PPWR Explained: How the new EU packaging rules will impact the European soft drink sector

By Delphine Close, UNESDA Senior Public Affairs Manager

 

4 March marked a milestone for packaging and packaging waste management in Europe: the negotiators from the European Parliament and Council of the EU reached a deal on amendments to the European Commission’s draft proposal for a Packaging and Packaging Waste Regulation (also known as ‘’PPWR’’).

This agreement was then endorsed a few days later by the Council’s Committee of Permanent Representatives (“EU Ambassadors”) and by the European Parliament’s Environment Committee, and on 24 April by the European Parliament’s plenary.

After some final checks by the EU lawyer-linguists, and a final approval by the new EU Parliament (to be elected in June) and EU Environment Ministers by late 2024, the EU PPWR will then be published in the Official Journal of the EU and officially enter into force.

 

But what does it mean for the European soft drinks industry?

The PPWR aims to considerably reduce packaging and packaging waste in Europe thanks to the adoption of a series of measures, going from design requirements to market restrictions.

While most of those measures will impact the future of soft drinks packaging, there are three areas which trigger our sector’s particular interest: packaging collection, recycling and reuse.

Indeed, those areas also represent the cornerstones of UNESDA’s Circular Packaging Vision for 2030. As such, the PPWR includes several key enablers to make this vision a reality.

Let’s deep dive into those!  

 

PPWR and DRS: another acronym, really?!

First things first, it is impossible to address recycling and reuse before first touching upon what the text foresees for the collection of our packaging.

It starts relatively simply: the text sets a 90% collection target by 2029 for beverage plastic bottles and aluminium cans in every EU Member State, thereby building on the objectives already set out in the EU Single-Use Plastics Directive (SUPD).

But the text does not stop there and mandates Member States to set up a Deposit and Return System (or DRS) to achieve the target.

In every Member State? No, the text actually foresees an exemption from the obligation to set up a DRS for countries achieving an 80% collection rate by 2026 via another collection mechanism. This however does not exempt those countries to meet the 90% collection target by 2029.

The text also provides guidance to Member States, in the form of minimum requirements, on how to set up such DRS. Again, a derogation from those minimum requirements is foreseen for any DRS established before the entry into force of the PPWR, as long as they achieve a 90% collection rate. If they don’t, they need to comply with the minimum requirements by 2035 at the latest.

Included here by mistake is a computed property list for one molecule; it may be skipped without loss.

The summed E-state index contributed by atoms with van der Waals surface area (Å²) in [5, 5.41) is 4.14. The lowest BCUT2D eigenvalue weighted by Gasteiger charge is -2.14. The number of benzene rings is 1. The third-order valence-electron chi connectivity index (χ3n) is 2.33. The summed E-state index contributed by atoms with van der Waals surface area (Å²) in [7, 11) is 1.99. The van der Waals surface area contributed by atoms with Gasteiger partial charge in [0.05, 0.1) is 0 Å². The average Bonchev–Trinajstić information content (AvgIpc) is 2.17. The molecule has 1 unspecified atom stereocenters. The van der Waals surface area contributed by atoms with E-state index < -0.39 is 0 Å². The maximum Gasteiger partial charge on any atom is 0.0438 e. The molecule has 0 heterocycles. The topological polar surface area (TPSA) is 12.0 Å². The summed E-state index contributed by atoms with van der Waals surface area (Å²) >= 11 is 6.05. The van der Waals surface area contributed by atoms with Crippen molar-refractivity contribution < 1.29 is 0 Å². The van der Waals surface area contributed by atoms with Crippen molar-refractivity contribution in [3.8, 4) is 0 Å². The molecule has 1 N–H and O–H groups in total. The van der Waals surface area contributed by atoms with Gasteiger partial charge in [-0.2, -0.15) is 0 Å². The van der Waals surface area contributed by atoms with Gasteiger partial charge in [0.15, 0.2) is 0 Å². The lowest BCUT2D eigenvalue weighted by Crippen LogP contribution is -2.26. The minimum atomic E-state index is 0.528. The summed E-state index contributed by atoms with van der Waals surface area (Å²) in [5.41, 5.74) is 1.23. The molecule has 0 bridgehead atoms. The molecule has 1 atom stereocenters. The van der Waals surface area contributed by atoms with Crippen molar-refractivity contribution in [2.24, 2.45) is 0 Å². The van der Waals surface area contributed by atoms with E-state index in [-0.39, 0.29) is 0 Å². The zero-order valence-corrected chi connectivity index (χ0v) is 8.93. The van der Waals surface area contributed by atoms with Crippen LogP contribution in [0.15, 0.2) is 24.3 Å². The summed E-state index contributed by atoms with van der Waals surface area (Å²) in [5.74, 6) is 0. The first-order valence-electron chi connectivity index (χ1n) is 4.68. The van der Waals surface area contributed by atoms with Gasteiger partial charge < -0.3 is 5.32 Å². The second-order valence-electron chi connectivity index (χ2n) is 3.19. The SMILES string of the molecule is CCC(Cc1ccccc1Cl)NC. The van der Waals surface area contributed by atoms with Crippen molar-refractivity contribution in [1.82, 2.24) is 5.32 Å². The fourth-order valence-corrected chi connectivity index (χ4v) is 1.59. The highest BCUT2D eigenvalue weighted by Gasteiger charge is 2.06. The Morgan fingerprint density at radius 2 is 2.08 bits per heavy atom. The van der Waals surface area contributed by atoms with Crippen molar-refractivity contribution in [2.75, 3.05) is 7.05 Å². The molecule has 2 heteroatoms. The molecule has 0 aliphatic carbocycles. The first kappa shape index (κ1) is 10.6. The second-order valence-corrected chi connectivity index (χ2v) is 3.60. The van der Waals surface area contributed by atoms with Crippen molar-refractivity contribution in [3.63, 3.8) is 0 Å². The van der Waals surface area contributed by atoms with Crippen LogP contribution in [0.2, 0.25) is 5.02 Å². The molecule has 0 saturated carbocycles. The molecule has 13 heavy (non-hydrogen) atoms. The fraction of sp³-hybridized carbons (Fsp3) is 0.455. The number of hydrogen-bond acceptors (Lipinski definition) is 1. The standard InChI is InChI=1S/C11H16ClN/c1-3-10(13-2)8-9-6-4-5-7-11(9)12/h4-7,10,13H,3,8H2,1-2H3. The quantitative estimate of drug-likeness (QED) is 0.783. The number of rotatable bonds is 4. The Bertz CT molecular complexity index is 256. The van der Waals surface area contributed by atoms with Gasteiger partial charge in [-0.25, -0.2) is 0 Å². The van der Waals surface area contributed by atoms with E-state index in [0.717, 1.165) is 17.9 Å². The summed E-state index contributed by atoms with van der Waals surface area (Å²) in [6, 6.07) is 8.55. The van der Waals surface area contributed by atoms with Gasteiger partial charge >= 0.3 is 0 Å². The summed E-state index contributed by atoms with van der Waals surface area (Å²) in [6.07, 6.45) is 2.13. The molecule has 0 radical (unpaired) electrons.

All packaging covered by a DRS will also need to be marked with a “clear and unambiguous” label. An EU harmonised DRS label will be developed but it will be up to Member States to decide to use it or not, in addition to the national label. Finally, contrary to other packaging, “DRS-packaging” won’t have to bear any label indicating the material composition of the packaging.

 

Bottle-to-bottle recycling: the way to go

With all packaging designed for recycling and most of it being collected, comes the question of what to do with it to avoid valuable material being landfilled or incinerated.

There, the PPWR sets a series of targets to incorporate more recycled content in packaging by 2030 and 2040.

For single-use plastic beverage bottles, those targets are set at 30% by 2030 (as already defined by the Single-Use Plastics Directive – SUPD) and at 65% by 2040.

Beside the 2040 target, what’s new compared to the SUPD is that the targets won’t be calculated as an average of the recycled content placed on the market of a Member States but will be calculated as an average per type and format of packaging, and per manufacturing plant. Another major difference is that the different recycled content targets apply to any plastic part of a packaging. In the case of a plastic beverage bottle, for example, the body of the bottle itself is usually made of PET, but the closure (= the cap) is often made of other plastics (PP or HDPE) for which other targets apply: 10% for contact sensitive plastic other than PET by 2030, and 25% by 2040.

This is obviously a big challenge because there is currently no approved mechanical recycling technology allowing the recycling of plastic caps into new contact sensitive (= food grade) plastic caps. How is the industry going to cope with that issue? Hopefully, we will find out before 2030…

You may wonder whether there is any derogation foreseen for those small parts. There is actually one, for any plastic part representing less than 5% of the total weight of the whole packaging unit. We’re saved, you say? No, unfortunately with all the lightweighting efforts from our industry to reduce packaging, plastic bottle caps are often exceeding this 5% threshold.